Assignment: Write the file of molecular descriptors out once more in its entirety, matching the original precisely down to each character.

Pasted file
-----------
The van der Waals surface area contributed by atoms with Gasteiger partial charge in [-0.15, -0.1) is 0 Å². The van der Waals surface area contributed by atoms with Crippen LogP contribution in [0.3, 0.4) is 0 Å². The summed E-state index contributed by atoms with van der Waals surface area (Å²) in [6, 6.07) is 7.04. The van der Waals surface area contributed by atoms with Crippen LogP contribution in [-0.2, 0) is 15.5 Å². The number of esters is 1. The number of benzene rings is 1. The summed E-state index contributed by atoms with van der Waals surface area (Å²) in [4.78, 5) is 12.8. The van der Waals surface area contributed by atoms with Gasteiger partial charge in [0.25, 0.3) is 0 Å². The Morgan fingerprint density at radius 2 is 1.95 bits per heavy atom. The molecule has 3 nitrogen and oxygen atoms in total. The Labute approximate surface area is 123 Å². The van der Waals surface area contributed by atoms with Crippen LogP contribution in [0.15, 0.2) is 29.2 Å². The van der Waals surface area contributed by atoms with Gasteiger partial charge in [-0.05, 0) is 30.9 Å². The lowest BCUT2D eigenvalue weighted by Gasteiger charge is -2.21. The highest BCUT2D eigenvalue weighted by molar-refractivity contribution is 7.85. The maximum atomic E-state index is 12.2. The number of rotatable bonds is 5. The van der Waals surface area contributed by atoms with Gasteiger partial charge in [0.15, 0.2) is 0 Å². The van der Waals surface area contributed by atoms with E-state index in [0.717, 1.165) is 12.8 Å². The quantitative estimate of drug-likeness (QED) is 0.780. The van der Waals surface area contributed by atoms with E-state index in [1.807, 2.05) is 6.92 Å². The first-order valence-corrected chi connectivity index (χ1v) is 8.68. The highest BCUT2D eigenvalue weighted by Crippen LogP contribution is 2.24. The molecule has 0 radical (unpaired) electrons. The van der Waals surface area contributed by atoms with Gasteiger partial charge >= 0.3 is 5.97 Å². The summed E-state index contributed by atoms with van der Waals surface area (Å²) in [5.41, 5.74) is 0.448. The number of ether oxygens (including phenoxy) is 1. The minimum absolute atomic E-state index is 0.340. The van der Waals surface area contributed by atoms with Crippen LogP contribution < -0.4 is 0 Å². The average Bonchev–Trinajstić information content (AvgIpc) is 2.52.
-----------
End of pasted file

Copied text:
The van der Waals surface area contributed by atoms with Gasteiger partial charge in [-0.15, -0.1) is 0 Å². The van der Waals surface area contributed by atoms with Crippen LogP contribution in [0.3, 0.4) is 0 Å². The summed E-state index contributed by atoms with van der Waals surface area (Å²) in [6, 6.07) is 7.04. The van der Waals surface area contributed by atoms with Crippen LogP contribution in [-0.2, 0) is 15.5 Å². The number of esters is 1. The number of benzene rings is 1. The summed E-state index contributed by atoms with van der Waals surface area (Å²) in [4.78, 5) is 12.8. The van der Waals surface area contributed by atoms with Gasteiger partial charge in [0.25, 0.3) is 0 Å². The Morgan fingerprint density at radius 2 is 1.95 bits per heavy atom. The molecule has 3 nitrogen and oxygen atoms in total. The Labute approximate surface area is 123 Å². The van der Waals surface area contributed by atoms with Crippen LogP contribution in [0.15, 0.2) is 29.2 Å². The van der Waals surface area contributed by atoms with Gasteiger partial charge in [-0.05, 0) is 30.9 Å². The lowest BCUT2D eigenvalue weighted by Gasteiger charge is -2.21. The highest BCUT2D eigenvalue weighted by molar-refractivity contribution is 7.85. The maximum atomic E-state index is 12.2. The number of rotatable bonds is 5. The van der Waals surface area contributed by atoms with Gasteiger partial charge in [0.15, 0.2) is 0 Å². The van der Waals surface area contributed by atoms with E-state index in [0.717, 1.165) is 12.8 Å². The quantitative estimate of drug-likeness (QED) is 0.780. The van der Waals surface area contributed by atoms with E-state index in [1.807, 2.05) is 6.92 Å². The first-order valence-corrected chi connectivity index (χ1v) is 8.68. The highest BCUT2D eigenvalue weighted by Crippen LogP contribution is 2.24. The molecule has 0 radical (unpaired) electrons. The van der Waals surface area contributed by atoms with Gasteiger partial charge >= 0.3 is 5.97 Å². The summed E-state index contributed by atoms with van der Waals surface area (Å²) in [5.41, 5.74) is 0.448. The number of ether oxygens (including phenoxy) is 1. The minimum absolute atomic E-state index is 0.340. The van der Waals surface area contributed by atoms with Crippen LogP contribution < -0.4 is 0 Å². The average Bonchev–Trinajstić information content (AvgIpc) is 2.52.